When exercising, a person is capable of increasing vital capacity because the body becomes more efficient at utilizing oxygen, according to azcentral.com. While it varies among each unique individual, a person can increase vital capacity anywhere between 5 and 15 percent.
Vital capacity is defined as the amount of air blown out of the lungs after a maximum exhalation, according to the National Association for Child Development. A person holds air in the lungs at all times. After an exhalation, the amount that remains in the lungs is known as the residual volume. Therefore, a person's total lung capacity is defined as the sum of the vital capacity and the residual volume.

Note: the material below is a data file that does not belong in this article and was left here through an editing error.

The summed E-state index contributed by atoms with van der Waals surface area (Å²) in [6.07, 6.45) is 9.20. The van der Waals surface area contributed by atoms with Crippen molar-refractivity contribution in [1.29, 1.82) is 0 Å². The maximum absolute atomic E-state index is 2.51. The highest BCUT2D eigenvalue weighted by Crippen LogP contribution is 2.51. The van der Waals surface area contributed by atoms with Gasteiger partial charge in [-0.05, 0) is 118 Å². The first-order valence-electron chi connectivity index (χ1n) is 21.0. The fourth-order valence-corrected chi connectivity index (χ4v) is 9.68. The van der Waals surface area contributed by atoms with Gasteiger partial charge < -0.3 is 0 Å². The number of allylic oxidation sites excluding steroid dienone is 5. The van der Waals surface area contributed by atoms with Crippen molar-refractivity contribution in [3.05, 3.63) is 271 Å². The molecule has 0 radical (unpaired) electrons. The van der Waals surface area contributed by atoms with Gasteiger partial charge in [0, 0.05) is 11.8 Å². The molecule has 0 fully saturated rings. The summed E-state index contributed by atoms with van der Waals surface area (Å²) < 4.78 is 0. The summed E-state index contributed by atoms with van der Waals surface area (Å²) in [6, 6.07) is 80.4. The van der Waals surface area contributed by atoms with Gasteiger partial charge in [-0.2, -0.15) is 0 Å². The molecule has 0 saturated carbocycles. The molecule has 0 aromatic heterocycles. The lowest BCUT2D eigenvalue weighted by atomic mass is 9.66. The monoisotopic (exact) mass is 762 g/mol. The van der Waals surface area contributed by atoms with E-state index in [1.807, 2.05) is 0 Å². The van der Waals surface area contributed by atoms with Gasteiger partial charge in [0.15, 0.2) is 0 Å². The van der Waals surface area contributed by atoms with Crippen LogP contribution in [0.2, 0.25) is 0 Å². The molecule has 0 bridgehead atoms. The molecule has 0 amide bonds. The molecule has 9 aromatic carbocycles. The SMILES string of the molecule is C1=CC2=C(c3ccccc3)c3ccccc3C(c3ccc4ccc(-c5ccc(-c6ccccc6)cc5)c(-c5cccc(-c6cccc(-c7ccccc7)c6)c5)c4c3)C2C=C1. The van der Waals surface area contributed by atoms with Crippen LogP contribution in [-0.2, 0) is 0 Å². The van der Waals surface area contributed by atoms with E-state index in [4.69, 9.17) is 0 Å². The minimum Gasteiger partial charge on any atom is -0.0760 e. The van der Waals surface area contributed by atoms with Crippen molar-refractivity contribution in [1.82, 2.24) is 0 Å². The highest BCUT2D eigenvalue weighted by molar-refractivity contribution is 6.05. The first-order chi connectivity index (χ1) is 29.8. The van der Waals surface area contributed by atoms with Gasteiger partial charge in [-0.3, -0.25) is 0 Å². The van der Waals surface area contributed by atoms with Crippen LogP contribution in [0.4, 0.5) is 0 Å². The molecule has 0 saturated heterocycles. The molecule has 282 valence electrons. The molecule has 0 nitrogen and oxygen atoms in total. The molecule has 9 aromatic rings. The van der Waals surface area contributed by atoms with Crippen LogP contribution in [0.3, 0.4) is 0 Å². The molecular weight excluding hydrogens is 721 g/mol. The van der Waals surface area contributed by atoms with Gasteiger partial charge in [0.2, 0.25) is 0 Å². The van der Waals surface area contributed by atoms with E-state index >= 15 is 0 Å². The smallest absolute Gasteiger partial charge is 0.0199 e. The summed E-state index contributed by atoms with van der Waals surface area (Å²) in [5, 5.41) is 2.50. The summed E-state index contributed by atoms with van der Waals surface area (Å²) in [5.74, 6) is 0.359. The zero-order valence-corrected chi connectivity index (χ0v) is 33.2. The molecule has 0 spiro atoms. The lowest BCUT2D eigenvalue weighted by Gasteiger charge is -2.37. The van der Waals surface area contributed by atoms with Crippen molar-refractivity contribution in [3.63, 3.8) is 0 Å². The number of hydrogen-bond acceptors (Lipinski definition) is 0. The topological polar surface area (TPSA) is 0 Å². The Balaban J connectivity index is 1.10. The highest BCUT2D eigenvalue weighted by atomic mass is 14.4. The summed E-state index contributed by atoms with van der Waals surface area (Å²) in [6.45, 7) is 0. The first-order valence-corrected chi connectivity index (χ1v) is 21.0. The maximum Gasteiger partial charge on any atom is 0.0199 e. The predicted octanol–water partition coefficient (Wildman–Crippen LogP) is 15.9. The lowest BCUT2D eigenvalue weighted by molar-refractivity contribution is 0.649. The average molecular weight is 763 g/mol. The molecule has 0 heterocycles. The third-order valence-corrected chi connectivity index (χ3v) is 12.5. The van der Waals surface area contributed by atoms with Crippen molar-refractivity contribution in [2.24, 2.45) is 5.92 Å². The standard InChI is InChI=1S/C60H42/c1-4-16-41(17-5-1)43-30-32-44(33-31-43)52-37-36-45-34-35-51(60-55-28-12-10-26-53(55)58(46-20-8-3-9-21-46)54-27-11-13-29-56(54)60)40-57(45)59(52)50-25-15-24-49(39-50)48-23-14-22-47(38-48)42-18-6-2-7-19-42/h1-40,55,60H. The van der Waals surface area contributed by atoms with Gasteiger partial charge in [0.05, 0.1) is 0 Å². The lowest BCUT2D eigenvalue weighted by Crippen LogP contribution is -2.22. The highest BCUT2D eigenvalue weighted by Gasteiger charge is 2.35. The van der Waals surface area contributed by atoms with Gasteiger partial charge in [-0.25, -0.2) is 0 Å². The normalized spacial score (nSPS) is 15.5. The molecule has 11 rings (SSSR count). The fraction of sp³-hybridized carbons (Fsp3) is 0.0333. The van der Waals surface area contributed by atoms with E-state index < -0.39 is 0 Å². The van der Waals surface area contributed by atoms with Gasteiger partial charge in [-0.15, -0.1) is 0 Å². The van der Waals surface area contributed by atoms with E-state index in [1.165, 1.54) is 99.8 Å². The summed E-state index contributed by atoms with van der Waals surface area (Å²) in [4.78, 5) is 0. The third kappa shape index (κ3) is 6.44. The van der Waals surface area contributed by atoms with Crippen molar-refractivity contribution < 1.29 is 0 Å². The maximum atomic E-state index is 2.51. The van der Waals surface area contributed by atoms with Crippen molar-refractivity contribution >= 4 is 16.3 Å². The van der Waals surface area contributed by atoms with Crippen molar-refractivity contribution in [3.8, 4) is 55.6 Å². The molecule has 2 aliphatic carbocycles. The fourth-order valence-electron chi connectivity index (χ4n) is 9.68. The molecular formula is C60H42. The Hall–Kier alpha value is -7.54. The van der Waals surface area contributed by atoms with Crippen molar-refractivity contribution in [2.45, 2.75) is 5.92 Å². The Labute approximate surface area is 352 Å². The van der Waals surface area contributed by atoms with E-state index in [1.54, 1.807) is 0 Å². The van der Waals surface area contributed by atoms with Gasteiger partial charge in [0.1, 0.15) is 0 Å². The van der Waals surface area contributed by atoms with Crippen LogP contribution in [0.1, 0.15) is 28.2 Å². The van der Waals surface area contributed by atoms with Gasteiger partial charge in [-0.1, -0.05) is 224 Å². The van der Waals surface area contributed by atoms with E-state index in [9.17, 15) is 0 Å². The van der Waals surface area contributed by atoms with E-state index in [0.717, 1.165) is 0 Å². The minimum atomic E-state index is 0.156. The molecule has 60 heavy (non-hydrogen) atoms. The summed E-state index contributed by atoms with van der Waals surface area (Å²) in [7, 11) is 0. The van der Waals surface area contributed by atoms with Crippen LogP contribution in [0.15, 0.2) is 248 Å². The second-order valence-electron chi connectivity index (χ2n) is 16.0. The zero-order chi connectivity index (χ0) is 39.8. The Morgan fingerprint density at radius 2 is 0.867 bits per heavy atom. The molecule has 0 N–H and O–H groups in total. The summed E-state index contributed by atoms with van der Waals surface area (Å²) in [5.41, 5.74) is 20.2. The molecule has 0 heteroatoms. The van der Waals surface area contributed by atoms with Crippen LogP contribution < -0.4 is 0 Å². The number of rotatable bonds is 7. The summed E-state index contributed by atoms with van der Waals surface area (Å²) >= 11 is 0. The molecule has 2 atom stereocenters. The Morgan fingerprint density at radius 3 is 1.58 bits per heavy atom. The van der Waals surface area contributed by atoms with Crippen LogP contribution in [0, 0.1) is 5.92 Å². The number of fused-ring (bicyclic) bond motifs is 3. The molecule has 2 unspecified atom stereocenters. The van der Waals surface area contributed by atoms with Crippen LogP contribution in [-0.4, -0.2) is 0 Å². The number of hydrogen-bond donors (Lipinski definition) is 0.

A person who exercises regularly makes more efficient use of oxygen, states Healthy Living. Ultimately, this bodily sensation leads to more effective exercising. Oxygen is transported throughout the body through the bloodstream. The oxygen then assists in muscle development during the workout process, explains Scientific American. As more exercise is performed, more oxygen is needed, and the body responds by temporarily increasing total lung capacity, which includes vital capacity. A person who suffers from certain health conditions, such as asthma, may have difficulty increasing vital capacity, according to WebMD.